Strawberry Fields is a 2.5-acre landscaped section of land in New York Central Park dedicated to the memory of former Beatle, John Lennon. It's named after the Beatles' song "Strawberry Fields Forever" written by Lennon.
Everyone loves to go to the top of the Empire State Building but sometimes the line extends from the lobby out onto 5th Avenue and around the corner onto 34th Street. So, why not skip that line in favor of the Top of the Rock? TOTR has tickets which are timed resulting in much shorter waits. It's a weather-dependent activity so it's best to get your tickets on the same day you want to go.
This aerial greenway called The High Line looks downtown at 20th Street. It's vegetation pays homage to the wild plants that colonized the abandoned railway before it was repurposed. The Highline park gets nearly 5 million visitors annually.
The Museum of Sex is located at 233 Fifth Avenue at the corner of East 27th Street in Manhattan, New York City. It opened in 2002 and its founder, Daniel Gluck, wanted to start a museum dedicated to "the history, evolution, and cultural significance of human sexuality." The museum exhibits cover a variety of sexual preferences and subcultures, including lesbian and gay history and erotica, BDSM, pornography, and sex work.
The abandoned 100-bed hospital located on Roosevelt Island in Manhattan, New York City was originally designed by architect James Renwick, Jr. It opened in 1856 when the area was known better as Blackwell's Island. The hospital closed a century after it opened and the building eventually fell into disrepair. The city designated the ruin a New York City landmark and it's the only ruin in the city with that designation.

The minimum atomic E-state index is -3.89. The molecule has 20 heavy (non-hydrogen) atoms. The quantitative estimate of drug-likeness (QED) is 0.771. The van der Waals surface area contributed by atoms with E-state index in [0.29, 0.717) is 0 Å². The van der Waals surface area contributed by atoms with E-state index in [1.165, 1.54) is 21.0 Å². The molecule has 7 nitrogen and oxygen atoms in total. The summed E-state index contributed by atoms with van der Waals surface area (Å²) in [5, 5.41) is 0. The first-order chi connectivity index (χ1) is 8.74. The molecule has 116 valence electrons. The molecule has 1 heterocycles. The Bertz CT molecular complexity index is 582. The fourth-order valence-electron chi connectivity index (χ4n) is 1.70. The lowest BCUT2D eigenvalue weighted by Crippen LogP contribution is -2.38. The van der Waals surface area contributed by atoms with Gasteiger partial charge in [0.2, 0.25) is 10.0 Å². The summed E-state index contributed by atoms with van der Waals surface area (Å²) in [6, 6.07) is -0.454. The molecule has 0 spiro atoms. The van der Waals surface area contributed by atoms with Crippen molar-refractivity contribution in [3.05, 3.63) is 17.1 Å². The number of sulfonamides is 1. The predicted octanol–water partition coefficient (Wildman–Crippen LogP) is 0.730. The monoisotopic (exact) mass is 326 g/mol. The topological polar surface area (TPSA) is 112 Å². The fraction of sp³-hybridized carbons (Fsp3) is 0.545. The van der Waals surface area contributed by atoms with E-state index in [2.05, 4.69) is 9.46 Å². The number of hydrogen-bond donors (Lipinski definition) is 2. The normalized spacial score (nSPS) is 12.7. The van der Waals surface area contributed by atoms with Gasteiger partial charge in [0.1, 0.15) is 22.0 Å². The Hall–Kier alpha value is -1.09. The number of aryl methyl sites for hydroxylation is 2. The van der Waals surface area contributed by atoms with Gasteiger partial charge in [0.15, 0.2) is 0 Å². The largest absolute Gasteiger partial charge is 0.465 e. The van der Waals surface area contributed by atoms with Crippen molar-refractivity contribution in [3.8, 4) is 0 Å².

State Street Global Advisors was the firm that commissioned this bronze statue of a four-foot-tall diminutive girl who bravely faces off the charging bull of Wall Street. She has been lauded and derided but she has definitely had an impact on Americans. If you want a selfie with Fearless Girl standing steadfast against the male bovine don't wait too much longer as she will soon get a new home elsewhere in New York City.
The Evolution Store has been a premier retail destination in NYC since 1993. There you'll find everything concerning science and natural history, plus collectibles, artifacts, gifts, and home decor. Definitely a unique and informative shopping experience.
This magical merry-go-round was first built in 1922 and lovingly restored to its original dazzling beauty. Encased in glass like a giant music box, the lighted carousel is part of the enchanting scenery when viewed across the water with the New York skyline as its backdrop.
Kids are not only allowed but encouraged to play on this work of art! Commissioned by George Delacorte as a gift to his wife who loved reading Lewis Carroll, the sculpture was lovingly crafted by artist Jose de Creeft. Delacorte specifically wanted children to experience the magic of "Alice in Wonderland." He wasn't without humor; the Mad Hatter is actually a caricature of Delacorte.